Somehow it happened too fast and you may not feel prepared to go out and get your first “paying” job. But the reality is here and the more you prepare yourself for the job search process the better the results will be.
Here are ten tips to guide you through your self-inventory and preparation.
1. Give yourself some credit for completing college and graduating.
Did you know that as many as 43-50% of people who start college never finish? But “you” (the grad) are not one of them – you have a diploma and a degree.
The process of completing college in four years (or how many years it took) is evidence of endurance and tenacity. So give yourself credit for the accomplishment. If you received a good grade point average you may want to include that information on your resume. If you didn’t do as well as you intended – maybe you should wait until asked for the information.
2. Take stock – do an inventory of what you have to offer.
It’s difficult to put together a resume if you don’t have any experience. If you’ve had an internship or a part-time job that will make for good content on a resume. Even volunteer work tells the company something about you. If you don’t have any work experience, you will have to rely on the courses you took. You can also list your general traits – good communication skills, problem solving skills, analytical ability, or great time management skills. You should also think about your personal characteristics – the things that make you unique. These are traits that can’t be taught – great attitude, ability to build relationships, detail-oriented, punctual, reliable, or adaptable.
3. Prepare a personal statement – in fact, prepare two personal statements.
The reason for two personal statements is that they will be used in two different situations.
The first one – a 60 second “infomercial” – will be used in quick encounters. When you meet someone and they ask what you what you intend to do now that you’ve graduated, you should be able to tell them what your major was and that you are now seeking a position in the “whatever position/industry” that applies. You can also say something about “why” this type of position/industry interests you or why you think you’re qualified.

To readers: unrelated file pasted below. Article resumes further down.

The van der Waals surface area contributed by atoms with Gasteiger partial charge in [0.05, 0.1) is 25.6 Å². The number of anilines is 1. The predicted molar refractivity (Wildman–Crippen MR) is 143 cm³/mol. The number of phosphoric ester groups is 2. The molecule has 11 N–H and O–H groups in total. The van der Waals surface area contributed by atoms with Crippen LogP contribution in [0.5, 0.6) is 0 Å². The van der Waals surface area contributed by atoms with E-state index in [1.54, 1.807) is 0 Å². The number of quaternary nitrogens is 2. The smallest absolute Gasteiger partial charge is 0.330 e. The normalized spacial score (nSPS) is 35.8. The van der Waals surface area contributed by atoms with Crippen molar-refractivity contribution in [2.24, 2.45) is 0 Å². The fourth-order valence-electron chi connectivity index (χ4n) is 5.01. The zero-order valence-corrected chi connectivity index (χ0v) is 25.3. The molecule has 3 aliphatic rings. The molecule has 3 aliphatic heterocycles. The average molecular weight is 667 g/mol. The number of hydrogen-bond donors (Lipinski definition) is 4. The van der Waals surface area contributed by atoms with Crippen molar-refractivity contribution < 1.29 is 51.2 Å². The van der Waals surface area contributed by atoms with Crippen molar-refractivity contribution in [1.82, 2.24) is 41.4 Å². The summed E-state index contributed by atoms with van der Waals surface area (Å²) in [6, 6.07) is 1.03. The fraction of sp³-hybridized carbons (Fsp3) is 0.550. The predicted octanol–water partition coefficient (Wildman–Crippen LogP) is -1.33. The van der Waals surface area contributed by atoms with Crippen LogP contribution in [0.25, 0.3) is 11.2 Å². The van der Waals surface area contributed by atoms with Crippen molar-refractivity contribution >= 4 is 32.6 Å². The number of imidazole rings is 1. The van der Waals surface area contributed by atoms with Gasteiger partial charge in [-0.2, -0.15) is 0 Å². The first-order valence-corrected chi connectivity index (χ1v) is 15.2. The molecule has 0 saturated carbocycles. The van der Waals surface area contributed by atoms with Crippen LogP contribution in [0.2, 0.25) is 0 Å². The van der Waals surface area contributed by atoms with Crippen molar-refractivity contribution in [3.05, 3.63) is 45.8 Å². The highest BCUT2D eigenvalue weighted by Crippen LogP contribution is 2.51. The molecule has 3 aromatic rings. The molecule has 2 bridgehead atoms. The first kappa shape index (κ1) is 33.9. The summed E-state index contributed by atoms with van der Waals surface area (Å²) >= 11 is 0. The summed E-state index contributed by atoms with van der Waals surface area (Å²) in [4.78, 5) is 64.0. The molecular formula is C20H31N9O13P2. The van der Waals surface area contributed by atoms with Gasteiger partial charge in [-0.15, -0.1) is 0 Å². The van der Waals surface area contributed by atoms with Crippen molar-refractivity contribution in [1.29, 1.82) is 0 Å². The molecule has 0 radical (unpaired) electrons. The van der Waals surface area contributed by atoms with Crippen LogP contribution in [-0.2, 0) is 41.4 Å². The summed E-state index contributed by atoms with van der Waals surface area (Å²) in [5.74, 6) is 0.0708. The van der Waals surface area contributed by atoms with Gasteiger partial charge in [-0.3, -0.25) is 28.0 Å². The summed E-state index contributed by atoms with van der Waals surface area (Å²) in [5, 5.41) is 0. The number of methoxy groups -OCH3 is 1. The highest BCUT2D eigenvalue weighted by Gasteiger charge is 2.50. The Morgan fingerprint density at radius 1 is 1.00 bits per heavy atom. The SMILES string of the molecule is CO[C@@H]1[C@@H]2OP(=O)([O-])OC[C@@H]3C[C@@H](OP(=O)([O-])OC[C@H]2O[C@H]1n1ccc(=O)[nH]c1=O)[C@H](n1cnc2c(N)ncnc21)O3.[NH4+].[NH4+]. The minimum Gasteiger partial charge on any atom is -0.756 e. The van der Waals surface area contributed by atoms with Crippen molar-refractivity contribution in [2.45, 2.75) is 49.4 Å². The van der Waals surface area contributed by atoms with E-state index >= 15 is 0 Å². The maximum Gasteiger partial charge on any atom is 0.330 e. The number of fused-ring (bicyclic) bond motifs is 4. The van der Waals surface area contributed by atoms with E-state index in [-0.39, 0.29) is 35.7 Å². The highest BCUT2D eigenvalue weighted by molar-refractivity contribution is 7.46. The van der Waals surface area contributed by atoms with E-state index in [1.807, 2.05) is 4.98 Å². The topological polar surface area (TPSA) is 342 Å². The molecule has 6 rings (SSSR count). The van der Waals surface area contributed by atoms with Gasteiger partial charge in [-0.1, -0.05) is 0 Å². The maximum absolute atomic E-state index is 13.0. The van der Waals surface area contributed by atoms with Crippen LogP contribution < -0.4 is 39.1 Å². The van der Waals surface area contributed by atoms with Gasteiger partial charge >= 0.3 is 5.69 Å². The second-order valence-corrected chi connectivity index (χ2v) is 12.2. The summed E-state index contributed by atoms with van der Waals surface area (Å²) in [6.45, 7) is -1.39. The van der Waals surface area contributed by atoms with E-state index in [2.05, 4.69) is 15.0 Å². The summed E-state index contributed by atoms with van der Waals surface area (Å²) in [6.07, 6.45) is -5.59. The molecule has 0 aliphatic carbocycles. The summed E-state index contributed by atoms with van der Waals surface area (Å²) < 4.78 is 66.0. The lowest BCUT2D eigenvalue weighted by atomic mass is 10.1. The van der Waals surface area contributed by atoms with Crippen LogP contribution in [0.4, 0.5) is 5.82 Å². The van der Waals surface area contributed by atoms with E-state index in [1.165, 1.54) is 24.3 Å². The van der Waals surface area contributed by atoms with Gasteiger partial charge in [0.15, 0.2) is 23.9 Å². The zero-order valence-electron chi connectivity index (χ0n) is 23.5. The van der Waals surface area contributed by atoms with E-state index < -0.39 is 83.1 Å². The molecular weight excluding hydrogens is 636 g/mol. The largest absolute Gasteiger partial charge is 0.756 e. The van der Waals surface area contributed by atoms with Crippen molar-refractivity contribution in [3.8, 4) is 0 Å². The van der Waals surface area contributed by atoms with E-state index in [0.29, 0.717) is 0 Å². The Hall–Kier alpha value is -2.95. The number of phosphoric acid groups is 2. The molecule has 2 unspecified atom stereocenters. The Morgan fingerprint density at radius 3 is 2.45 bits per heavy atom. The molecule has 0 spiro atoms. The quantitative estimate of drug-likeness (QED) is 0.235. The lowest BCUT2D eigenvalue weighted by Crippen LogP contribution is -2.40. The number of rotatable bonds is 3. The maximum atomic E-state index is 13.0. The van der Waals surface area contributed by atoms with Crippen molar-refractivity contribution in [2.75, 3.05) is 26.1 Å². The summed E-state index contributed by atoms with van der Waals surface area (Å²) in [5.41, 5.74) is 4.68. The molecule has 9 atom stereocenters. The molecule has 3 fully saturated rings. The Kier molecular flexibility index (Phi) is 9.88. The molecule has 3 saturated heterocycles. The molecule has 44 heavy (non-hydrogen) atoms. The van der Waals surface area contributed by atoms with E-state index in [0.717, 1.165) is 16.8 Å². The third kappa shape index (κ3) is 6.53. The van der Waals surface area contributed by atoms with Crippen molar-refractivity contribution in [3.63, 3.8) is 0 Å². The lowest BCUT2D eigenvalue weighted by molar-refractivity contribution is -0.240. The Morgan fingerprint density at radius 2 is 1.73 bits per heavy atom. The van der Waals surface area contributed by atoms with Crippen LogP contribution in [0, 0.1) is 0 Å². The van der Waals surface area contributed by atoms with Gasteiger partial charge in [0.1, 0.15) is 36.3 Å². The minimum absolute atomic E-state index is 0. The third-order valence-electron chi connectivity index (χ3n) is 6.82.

The longer personal statement is an answer to one of the first questions often asked in an interview, “Tell me about yourself.” This answer can be up to two-minutes in length – which is a fair amount of time to give the interviewer a clear image of who you are and what you have to offer. This statement should include your major, any experience that you have; your area of expertise – what you think you are most knowledgeable about (your college major or experience you’ve had); at least one of your strengths (e.g., excellent communication skills); something about your work ethic and style; and lastly something about what kind of a person you are – something that makes you unique.
4. It’s never too soon to start to network – that means with everyone you know.
The number one way to find a job is through “networking.” That means that you should get the word out to everyone you know – family, friends, professionals whose services you use – dentist, pharmacist, dry cleaners, hair cutter. Let them know hat you are in the market for a job.
For every ten people you know they in turn will know ten other people – and so on and so on – the web continues to build. Don’t underestimate the power of networking – it can happen at any place and at any time. There are a multitude of stories about people who found their job through a conversation on a bus, at a soccer game, at an alumni meeting, at a social function.
It’s a bit like dating – you can meet someone when you least expect it. This is not a time to hold back or to be shy or proud. Your parents may know people who know people in certain industries. Don’t leave any “rock” unturned.